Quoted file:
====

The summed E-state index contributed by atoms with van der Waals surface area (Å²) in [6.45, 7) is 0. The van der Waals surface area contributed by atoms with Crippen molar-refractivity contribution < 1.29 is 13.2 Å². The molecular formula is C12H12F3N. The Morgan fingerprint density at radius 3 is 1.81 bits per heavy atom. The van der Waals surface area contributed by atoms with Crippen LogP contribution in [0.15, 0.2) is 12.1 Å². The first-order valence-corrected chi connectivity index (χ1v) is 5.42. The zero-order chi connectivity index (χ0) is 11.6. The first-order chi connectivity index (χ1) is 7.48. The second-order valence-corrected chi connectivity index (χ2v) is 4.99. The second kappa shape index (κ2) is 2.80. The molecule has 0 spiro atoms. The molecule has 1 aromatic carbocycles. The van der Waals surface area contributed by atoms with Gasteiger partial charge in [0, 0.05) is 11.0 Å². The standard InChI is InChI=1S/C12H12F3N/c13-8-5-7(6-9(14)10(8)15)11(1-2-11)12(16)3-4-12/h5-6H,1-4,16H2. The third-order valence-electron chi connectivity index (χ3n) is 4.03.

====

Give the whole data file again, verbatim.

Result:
The summed E-state index contributed by atoms with van der Waals surface area (Å²) in [6.45, 7) is 0. The van der Waals surface area contributed by atoms with Crippen molar-refractivity contribution < 1.29 is 13.2 Å². The molecular formula is C12H12F3N. The Morgan fingerprint density at radius 3 is 1.81 bits per heavy atom. The van der Waals surface area contributed by atoms with Crippen LogP contribution in [0.15, 0.2) is 12.1 Å². The first-order valence-corrected chi connectivity index (χ1v) is 5.42. The zero-order chi connectivity index (χ0) is 11.6. The first-order chi connectivity index (χ1) is 7.48. The second-order valence-corrected chi connectivity index (χ2v) is 4.99. The second kappa shape index (κ2) is 2.80. The molecule has 0 spiro atoms. The molecule has 1 aromatic carbocycles. The van der Waals surface area contributed by atoms with Gasteiger partial charge in [0, 0.05) is 11.0 Å². The standard InChI is InChI=1S/C12H12F3N/c13-8-5-7(6-9(14)10(8)15)11(1-2-11)12(16)3-4-12/h5-6H,1-4,16H2. The third-order valence-electron chi connectivity index (χ3n) is 4.03.